Featured Elasmobranch – Pacific White Skate

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Featured Elasmobranch – Pacific White Skate

B_spinossisima-MBARI pic

July 2009

 

 

 

Pacific White Skate

 

Bathyraja spinosissima (Beebe & Tee-Van, 1941)

 

Family Arhynchobatidae (softnose skates)

Identification: A softnose skate with a disc that is slightly wider than long, broadly rounded pectoral fin apices, a disc surface evenly covered with numerous, small prickles above and below, giving it a shagreenlike texture to the touch. There are no enlarged thorns on the dorsal surface except for alar spines in adult males, but a single median row of tail thorns. The two dorsal fins are similar in size and lack an interdorsal thorn. The tail is slightly longer than the disc width. Coloration is a uniform pale salty gray above and below, with a dusky outer disc margin.

Size: A large species where females may reach up to 2 m in total length and males reach at least 1.5 m TL.

Distribution: This species ranges from Central America, and possibly the Galapagos Islands, to Waldport, Oregon, and possibly to the Sea of Okhotsk off northern Japan, although this may be a different species.

Habitat: Considered an extremely rare skate, known from only a few records, recent video analysis of remote operated vehicles by researchers from the PSRC and the Monterey Bay Aquarium Research Institute have found this skate to actually be quite abundant at depth. Its preferred habitat appears to be on deepsea boulder and rocky reef substrate type. This is one of the deepest known skate species with a depth range of 800 to over 3,000 m.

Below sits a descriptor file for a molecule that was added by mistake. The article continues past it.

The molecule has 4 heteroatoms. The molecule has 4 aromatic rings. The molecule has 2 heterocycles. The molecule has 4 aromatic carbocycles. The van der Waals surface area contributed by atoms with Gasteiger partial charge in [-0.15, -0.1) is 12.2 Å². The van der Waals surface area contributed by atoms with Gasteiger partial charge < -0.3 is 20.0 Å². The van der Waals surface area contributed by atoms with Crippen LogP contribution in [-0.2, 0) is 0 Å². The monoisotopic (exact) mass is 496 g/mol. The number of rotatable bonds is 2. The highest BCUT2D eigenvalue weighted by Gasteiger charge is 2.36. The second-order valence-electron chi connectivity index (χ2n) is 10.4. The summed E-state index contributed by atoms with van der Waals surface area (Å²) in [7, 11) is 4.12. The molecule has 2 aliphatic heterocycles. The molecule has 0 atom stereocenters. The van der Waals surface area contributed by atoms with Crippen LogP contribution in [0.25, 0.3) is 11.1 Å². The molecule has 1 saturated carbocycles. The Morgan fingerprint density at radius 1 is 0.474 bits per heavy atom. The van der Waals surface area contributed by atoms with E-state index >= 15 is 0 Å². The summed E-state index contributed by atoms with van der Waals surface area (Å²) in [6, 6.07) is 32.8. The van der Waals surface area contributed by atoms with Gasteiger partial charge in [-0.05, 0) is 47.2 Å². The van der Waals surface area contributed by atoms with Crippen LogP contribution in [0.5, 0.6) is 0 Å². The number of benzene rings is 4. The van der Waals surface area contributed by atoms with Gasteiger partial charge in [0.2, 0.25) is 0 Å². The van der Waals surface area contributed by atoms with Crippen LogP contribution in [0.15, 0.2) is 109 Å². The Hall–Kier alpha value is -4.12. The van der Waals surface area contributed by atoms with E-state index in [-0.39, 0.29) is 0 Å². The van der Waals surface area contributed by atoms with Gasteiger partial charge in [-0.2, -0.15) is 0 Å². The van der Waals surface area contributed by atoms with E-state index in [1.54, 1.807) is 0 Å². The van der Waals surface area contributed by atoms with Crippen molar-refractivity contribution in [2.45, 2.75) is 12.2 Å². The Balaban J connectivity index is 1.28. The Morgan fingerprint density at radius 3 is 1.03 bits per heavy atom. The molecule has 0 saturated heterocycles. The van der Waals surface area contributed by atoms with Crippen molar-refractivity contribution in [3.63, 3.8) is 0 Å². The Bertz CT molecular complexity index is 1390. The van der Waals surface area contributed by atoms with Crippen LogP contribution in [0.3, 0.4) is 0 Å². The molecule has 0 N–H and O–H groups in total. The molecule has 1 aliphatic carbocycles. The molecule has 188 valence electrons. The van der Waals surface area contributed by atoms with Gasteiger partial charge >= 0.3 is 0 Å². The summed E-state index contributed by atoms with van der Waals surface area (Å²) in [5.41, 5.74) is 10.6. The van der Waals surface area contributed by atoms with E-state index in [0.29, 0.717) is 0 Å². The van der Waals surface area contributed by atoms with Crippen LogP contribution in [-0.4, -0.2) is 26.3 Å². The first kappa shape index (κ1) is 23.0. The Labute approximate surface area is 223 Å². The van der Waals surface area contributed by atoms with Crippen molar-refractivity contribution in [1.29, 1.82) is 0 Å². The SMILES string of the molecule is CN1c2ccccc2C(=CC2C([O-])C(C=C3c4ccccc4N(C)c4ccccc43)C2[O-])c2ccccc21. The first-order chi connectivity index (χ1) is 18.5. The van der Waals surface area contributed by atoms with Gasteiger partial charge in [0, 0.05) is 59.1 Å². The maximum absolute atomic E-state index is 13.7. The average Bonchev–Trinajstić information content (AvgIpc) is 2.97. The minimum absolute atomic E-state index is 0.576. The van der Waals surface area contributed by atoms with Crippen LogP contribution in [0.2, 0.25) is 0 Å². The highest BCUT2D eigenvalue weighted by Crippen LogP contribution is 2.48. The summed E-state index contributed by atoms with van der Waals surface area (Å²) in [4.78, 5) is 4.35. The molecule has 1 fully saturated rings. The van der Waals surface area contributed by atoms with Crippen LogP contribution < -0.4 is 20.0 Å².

Biology: The reproductive mode, as with all skates, is oviparous. The egg cases are large with longitudinal striations and an olive green color. Size at birth is large, about 25 cm TL. What little is known about their diet indicates that they consume benthic fishes.

General interest: Occasionally taken as by-catch the preferred depth range and rugged habitat of this species precludes it from being taken in any substantive numbers as by-catch. NOTE: Given the rarity of this species if one should be captured it should be deposited into the fish collection at a major museum such as the California Academy of Sciences (Fish Collection Department) in San Francisco or you can contact us at the PSRC at the below address.

By David A. Ebert

Pacific Shark Research Center

Moss Landing Marine Laboratories

8272 Moss Landing Road

Moss Landing, CA 95039

debert@mlml.calstate.edu